Paralympics’ opening ceremony dazzles against political backdrop
The Winter Paralympics began amid a dazzling spectrum of color and music at Friday’s opening ceremony as Pyeongchang welcomed its second international sporting extravaganza of 2018.
And while South and North Korea didn’t march together, the North does have its first ever team at the Paralympics.
The pentagonal Olympic Stadium in Pyeongchang played host once again, celebrating the 567 athletes from 48 nations preparing to compete over the next nine days in South Korea.
Despite the sub-zero temperatures, the athletes were afforded a warm welcome from the 35,000-seater arena with a spectacular performance that drew on South Korean culture via an eclectic mix of traditional buk drumming, K-pop and the climactic lighting of the Paralympic cauldron.
The final ignition of the cauldron was carried out by South Korean wheelchair curling skip Seo Soon-seok, having taken the torch from one of the Olympics’ famous “Garlic Girls” — Kim Eun-jung, the skip for last month’s silver-medal-winning South Korean women’s curling team.
Meanwhile, South Korean President Moon Jae-in was in attendance after global politics turned its head once more to the Korean peninsula with the announcement that a historic meeting will take place between North Korean leader Kim Jong Un and U.S. President Donald Trump.
North and South Korea march separately
In another development of the inter Korean diplomacy so prominently boosted by the Olympics last month, North Korea indeed will be participating at the Paralympics for the first time.
The delegation from north of the border includes two sit-skiers — Ma Yoo Chul and Kim Jeong Hyun — who will compete in the para cross-country as wildcard entries, while four “observing” athletes have also been sent to attend certain events as spectators.
In the Parade of Nations, the delegations from North and South Korea entered under separate flags, unlike the unprecedented unified march at the Olympic curtain-raiser last month.
The decision to march separately was made on Thursday following a lengthy meeting between the respective National Paralympic Committees (NPCs).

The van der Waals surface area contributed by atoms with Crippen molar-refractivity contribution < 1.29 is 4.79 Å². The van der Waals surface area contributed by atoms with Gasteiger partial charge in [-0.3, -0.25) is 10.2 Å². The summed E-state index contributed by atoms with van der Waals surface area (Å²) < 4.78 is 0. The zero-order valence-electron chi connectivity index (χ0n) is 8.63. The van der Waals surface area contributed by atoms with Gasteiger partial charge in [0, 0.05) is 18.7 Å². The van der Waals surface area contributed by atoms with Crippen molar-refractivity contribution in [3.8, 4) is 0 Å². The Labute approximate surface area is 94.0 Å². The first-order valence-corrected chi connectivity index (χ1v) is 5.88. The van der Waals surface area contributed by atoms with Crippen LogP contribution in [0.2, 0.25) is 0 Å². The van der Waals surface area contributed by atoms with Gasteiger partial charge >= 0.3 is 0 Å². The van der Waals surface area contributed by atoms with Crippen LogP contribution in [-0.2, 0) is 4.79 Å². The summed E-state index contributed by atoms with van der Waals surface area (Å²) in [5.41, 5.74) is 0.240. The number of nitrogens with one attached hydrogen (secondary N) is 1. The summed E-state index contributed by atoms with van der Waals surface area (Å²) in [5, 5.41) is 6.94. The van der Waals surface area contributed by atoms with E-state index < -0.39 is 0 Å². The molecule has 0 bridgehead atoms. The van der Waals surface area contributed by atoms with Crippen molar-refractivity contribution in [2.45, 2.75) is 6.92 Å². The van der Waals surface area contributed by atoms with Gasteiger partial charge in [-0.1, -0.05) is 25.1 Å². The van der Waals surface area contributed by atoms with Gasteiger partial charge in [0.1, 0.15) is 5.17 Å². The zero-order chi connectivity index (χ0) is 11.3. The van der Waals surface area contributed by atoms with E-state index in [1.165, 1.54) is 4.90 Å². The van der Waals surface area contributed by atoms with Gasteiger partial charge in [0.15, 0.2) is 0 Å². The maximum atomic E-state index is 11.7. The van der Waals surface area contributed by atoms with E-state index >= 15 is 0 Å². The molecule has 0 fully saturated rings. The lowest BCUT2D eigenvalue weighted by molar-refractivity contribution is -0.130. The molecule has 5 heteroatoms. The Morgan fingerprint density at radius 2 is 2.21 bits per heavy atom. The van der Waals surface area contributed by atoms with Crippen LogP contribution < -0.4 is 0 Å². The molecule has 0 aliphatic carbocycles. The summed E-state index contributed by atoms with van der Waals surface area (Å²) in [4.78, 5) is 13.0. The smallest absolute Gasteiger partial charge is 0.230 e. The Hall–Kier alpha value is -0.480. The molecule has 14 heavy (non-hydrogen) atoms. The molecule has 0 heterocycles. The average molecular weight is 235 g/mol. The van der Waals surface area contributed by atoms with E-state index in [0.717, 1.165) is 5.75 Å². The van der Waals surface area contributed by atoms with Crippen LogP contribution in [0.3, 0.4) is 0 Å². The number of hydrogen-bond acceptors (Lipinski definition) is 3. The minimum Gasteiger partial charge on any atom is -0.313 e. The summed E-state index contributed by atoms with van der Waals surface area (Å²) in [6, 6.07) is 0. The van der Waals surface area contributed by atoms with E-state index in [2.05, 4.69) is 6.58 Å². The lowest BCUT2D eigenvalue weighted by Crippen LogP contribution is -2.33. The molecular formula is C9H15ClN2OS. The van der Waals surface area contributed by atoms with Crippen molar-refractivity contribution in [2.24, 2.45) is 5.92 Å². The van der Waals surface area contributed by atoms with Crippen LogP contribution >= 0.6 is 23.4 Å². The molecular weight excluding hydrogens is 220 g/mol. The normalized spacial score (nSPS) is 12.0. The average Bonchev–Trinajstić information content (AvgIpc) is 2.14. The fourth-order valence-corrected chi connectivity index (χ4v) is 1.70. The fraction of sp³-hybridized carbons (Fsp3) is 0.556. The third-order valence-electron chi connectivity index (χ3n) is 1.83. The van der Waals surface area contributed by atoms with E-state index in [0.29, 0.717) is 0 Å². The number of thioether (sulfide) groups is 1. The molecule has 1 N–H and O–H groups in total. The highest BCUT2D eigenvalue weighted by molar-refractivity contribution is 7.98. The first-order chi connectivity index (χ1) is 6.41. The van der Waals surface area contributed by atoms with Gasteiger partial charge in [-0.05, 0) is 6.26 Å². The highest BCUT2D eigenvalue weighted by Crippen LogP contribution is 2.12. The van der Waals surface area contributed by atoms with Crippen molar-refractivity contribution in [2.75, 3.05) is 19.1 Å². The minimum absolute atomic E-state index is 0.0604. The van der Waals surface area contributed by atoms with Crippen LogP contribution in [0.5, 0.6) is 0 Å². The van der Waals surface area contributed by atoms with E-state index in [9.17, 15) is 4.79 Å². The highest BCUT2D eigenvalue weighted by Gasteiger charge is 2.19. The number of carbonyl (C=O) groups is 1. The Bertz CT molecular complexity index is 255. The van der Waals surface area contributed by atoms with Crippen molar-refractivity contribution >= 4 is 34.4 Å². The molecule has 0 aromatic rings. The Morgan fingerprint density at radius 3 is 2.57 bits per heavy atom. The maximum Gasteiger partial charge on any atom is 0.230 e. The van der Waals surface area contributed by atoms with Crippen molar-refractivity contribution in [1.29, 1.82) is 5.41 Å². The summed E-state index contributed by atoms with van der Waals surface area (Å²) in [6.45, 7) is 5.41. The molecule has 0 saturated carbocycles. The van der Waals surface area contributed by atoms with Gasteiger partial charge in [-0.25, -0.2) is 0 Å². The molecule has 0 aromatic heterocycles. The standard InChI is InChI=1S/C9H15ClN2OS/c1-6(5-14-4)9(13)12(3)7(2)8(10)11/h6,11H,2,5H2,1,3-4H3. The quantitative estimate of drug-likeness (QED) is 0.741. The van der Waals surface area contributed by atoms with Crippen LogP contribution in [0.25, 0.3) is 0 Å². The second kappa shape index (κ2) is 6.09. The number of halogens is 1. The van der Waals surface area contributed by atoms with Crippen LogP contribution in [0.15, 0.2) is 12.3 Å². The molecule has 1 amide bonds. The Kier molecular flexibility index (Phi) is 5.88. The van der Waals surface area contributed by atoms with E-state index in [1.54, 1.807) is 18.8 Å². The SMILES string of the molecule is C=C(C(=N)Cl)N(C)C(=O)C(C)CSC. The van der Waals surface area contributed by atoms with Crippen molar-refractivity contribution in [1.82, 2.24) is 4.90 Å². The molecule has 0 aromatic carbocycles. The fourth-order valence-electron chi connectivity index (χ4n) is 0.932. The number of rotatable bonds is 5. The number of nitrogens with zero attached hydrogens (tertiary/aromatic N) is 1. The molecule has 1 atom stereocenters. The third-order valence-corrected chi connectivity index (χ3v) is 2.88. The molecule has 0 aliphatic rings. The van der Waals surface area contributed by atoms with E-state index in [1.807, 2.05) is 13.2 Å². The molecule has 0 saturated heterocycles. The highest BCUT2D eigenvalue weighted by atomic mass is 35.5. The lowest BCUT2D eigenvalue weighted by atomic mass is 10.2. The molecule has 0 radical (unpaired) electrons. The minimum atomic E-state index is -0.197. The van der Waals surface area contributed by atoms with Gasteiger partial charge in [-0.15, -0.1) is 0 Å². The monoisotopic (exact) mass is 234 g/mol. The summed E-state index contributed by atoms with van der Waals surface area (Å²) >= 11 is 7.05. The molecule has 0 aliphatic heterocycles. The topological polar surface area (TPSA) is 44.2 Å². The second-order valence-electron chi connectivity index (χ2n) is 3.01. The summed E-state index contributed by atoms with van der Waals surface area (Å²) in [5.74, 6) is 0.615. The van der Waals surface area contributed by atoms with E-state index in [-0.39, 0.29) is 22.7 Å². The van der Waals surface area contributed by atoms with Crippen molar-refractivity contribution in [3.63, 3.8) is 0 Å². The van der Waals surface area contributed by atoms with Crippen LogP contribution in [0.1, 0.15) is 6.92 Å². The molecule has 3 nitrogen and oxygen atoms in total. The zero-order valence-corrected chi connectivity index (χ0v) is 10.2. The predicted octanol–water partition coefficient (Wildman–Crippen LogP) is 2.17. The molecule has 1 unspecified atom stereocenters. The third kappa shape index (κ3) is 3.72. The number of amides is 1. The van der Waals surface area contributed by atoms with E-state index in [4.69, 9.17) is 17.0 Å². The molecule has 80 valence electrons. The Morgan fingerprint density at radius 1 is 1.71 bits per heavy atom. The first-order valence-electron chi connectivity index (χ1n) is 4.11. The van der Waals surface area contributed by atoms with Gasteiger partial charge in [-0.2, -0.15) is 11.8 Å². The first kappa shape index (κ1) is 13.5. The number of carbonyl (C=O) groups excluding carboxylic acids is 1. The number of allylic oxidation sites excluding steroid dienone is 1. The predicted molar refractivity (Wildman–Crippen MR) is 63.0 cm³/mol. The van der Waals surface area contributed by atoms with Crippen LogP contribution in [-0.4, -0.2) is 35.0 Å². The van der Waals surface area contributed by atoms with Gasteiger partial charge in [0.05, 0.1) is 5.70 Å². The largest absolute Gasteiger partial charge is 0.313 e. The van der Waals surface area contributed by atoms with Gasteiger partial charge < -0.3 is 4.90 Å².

“Although we are disappointed, we respect the decision of the two NPCs who decided that marching separately would be better for both parties,” recently elected International Paralympic Committee (IPC) President Andrew Parsons said before the ceremony.
It was agreed after “a day of amicable and positive discussions between the two NPCs in the Paralympic village,” he added.
Meanwhile, International Olympic Committee (IOC) spokesperson Mark Adams empathized with the trials and tribulations of such complex diplomatic negotiations, saying: “We understand the difficulties for the International Paralympic Committee.
“This is not an easy process as we know from our own experience. We were still negotiating right up until the very last moment. Four hours before we still did not have agreement for a joint march.”
Despite the separated marches, there was a moment of unity later in the ceremony as one of the North Korean skiers, Ma, carried the Paralympic torch alongside South Korean cross-country skier Choi Bogue.
Beyond the Korean delegations, attention was also focused on the 30 Russian athletes competing as “Neutral Paralympic Athletes,” although their appearance passed without the drama of the Summer Paralympics in Rio, where a member of the Belarusian delegation was removed for waving a Russian flag in protest against the country’s exclusion.
Unlikely Paralympic stars shine
Alongside North Korea, Georgia and Tajikistan are taking athletes to the Winter Paralympics for the first time, with the latter achieving the rare feat of fielding a team at the Paralympics having been absent from February’s Olympics.
Perhaps even more so than the Olympics, the Paralympics promotes the stories of some of the world’s most remarkable individuals — people who have often pushed themselves beyond anything seen before.
Among the flagbearers at the opening ceremony were many of those figures.
Para snowboarder Mike Schultz led out Team USA — the largest of any NPC at the Games — having recovered from a life altering snowmobile crash in 2008, engineering prosthetics for himself and fellow competitors along the way.
Meanwhile Mexico’s sole competitor, Arly Aristides Velasquez Penaloza, carried his country’s flag into the stadium with the weight of four years’ recovery on his shoulders.
The 29-year-old mono skier competed in Vancouver in 2010 but after a serious crash at Sochi 2014 had to undergo severe surgery resulting in a lengthy and tortuous return to Paralympic-levels of fitness.
Also defying the odds is Japan’s ice sledge hockey goaltender Shinobu Fukushima, who makes an astonishing return to the Paralympics for the fourth time, now aged 61. The unlikely star only took up the sport in his 40s, having seen it at the Nagano Games in 1998.
There might not have been a topless Tongan in sight at this opening ceremony, but the Games won’t be lacking in stars.